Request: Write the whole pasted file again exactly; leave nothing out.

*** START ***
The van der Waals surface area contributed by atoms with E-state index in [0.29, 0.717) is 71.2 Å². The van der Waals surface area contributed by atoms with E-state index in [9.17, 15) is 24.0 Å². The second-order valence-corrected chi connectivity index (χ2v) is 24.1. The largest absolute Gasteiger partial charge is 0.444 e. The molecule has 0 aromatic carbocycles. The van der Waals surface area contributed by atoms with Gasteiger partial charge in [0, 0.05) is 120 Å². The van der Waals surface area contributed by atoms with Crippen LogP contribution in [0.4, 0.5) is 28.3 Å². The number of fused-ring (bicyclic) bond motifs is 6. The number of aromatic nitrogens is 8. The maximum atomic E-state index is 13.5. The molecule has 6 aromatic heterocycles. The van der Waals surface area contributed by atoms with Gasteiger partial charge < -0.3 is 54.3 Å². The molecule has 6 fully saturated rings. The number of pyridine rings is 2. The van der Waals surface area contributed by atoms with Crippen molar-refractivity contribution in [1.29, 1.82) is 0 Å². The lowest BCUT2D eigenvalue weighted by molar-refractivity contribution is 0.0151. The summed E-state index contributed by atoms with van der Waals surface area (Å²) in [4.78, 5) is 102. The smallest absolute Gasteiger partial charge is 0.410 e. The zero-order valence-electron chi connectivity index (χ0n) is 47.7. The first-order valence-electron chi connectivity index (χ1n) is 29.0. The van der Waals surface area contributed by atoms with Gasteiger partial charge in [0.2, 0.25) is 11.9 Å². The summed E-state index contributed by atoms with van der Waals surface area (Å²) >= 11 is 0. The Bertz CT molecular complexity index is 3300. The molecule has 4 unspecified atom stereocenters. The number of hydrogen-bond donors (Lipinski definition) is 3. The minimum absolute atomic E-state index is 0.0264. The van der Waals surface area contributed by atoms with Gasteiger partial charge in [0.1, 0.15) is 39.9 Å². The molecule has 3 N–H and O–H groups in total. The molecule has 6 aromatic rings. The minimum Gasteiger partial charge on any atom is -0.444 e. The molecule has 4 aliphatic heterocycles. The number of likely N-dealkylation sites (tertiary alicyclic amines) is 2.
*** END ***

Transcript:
The van der Waals surface area contributed by atoms with E-state index in [0.29, 0.717) is 71.2 Å². The van der Waals surface area contributed by atoms with E-state index in [9.17, 15) is 24.0 Å². The second-order valence-corrected chi connectivity index (χ2v) is 24.1. The largest absolute Gasteiger partial charge is 0.444 e. The molecule has 0 aromatic carbocycles. The van der Waals surface area contributed by atoms with Gasteiger partial charge in [0, 0.05) is 120 Å². The van der Waals surface area contributed by atoms with Crippen LogP contribution in [0.4, 0.5) is 28.3 Å². The number of fused-ring (bicyclic) bond motifs is 6. The number of aromatic nitrogens is 8. The maximum atomic E-state index is 13.5. The molecule has 6 aromatic heterocycles. The van der Waals surface area contributed by atoms with Gasteiger partial charge < -0.3 is 54.3 Å². The molecule has 6 fully saturated rings. The number of pyridine rings is 2. The van der Waals surface area contributed by atoms with Crippen molar-refractivity contribution in [1.29, 1.82) is 0 Å². The lowest BCUT2D eigenvalue weighted by molar-refractivity contribution is 0.0151. The summed E-state index contributed by atoms with van der Waals surface area (Å²) in [4.78, 5) is 102. The smallest absolute Gasteiger partial charge is 0.410 e. The zero-order valence-electron chi connectivity index (χ0n) is 47.7. The first-order valence-electron chi connectivity index (χ1n) is 29.0. The van der Waals surface area contributed by atoms with Gasteiger partial charge in [0.2, 0.25) is 11.9 Å². The summed E-state index contributed by atoms with van der Waals surface area (Å²) >= 11 is 0. The Bertz CT molecular complexity index is 3300. The molecule has 4 unspecified atom stereocenters. The number of hydrogen-bond donors (Lipinski definition) is 3. The minimum absolute atomic E-state index is 0.0264. The van der Waals surface area contributed by atoms with Gasteiger partial charge in [0.1, 0.15) is 39.9 Å². The molecule has 3 N–H and O–H groups in total. The molecule has 6 aromatic rings. The minimum Gasteiger partial charge on any atom is -0.444 e. The molecule has 4 aliphatic heterocycles. The number of likely N-dealkylation sites (tertiary alicyclic amines) is 2.